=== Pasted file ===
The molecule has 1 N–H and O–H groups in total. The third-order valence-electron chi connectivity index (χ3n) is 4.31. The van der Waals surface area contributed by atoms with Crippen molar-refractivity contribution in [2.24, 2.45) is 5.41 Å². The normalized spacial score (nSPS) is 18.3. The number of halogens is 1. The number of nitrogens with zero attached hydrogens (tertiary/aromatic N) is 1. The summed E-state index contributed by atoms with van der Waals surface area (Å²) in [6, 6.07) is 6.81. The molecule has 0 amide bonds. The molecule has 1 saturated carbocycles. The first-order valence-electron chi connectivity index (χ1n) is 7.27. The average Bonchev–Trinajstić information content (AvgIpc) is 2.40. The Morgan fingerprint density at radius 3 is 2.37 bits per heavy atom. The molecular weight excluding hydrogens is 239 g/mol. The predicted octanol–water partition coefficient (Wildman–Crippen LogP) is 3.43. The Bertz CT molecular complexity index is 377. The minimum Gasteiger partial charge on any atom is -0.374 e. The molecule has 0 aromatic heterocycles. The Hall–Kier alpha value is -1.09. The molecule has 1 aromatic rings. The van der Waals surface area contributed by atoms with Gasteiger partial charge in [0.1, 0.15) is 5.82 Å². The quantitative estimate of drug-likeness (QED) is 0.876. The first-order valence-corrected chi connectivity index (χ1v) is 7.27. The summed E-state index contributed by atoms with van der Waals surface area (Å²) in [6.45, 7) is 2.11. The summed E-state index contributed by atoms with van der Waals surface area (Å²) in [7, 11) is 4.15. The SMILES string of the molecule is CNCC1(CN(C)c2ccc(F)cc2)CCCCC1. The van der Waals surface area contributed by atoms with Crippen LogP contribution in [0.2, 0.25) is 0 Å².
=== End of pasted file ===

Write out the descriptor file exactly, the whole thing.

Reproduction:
The molecule has 1 N–H and O–H groups in total. The third-order valence-electron chi connectivity index (χ3n) is 4.31. The van der Waals surface area contributed by atoms with Crippen molar-refractivity contribution in [2.24, 2.45) is 5.41 Å². The normalized spacial score (nSPS) is 18.3. The number of halogens is 1. The number of nitrogens with zero attached hydrogens (tertiary/aromatic N) is 1. The summed E-state index contributed by atoms with van der Waals surface area (Å²) in [6, 6.07) is 6.81. The molecule has 0 amide bonds. The molecule has 1 saturated carbocycles. The first-order valence-electron chi connectivity index (χ1n) is 7.27. The average Bonchev–Trinajstić information content (AvgIpc) is 2.40. The Morgan fingerprint density at radius 3 is 2.37 bits per heavy atom. The molecular weight excluding hydrogens is 239 g/mol. The predicted octanol–water partition coefficient (Wildman–Crippen LogP) is 3.43. The Bertz CT molecular complexity index is 377. The minimum Gasteiger partial charge on any atom is -0.374 e. The molecule has 0 aromatic heterocycles. The Hall–Kier alpha value is -1.09. The molecule has 1 aromatic rings. The van der Waals surface area contributed by atoms with Gasteiger partial charge in [0.1, 0.15) is 5.82 Å². The quantitative estimate of drug-likeness (QED) is 0.876. The first-order valence-corrected chi connectivity index (χ1v) is 7.27. The summed E-state index contributed by atoms with van der Waals surface area (Å²) in [6.45, 7) is 2.11. The summed E-state index contributed by atoms with van der Waals surface area (Å²) in [7, 11) is 4.15. The SMILES string of the molecule is CNCC1(CN(C)c2ccc(F)cc2)CCCCC1. The van der Waals surface area contributed by atoms with Crippen LogP contribution in [0.2, 0.25) is 0 Å².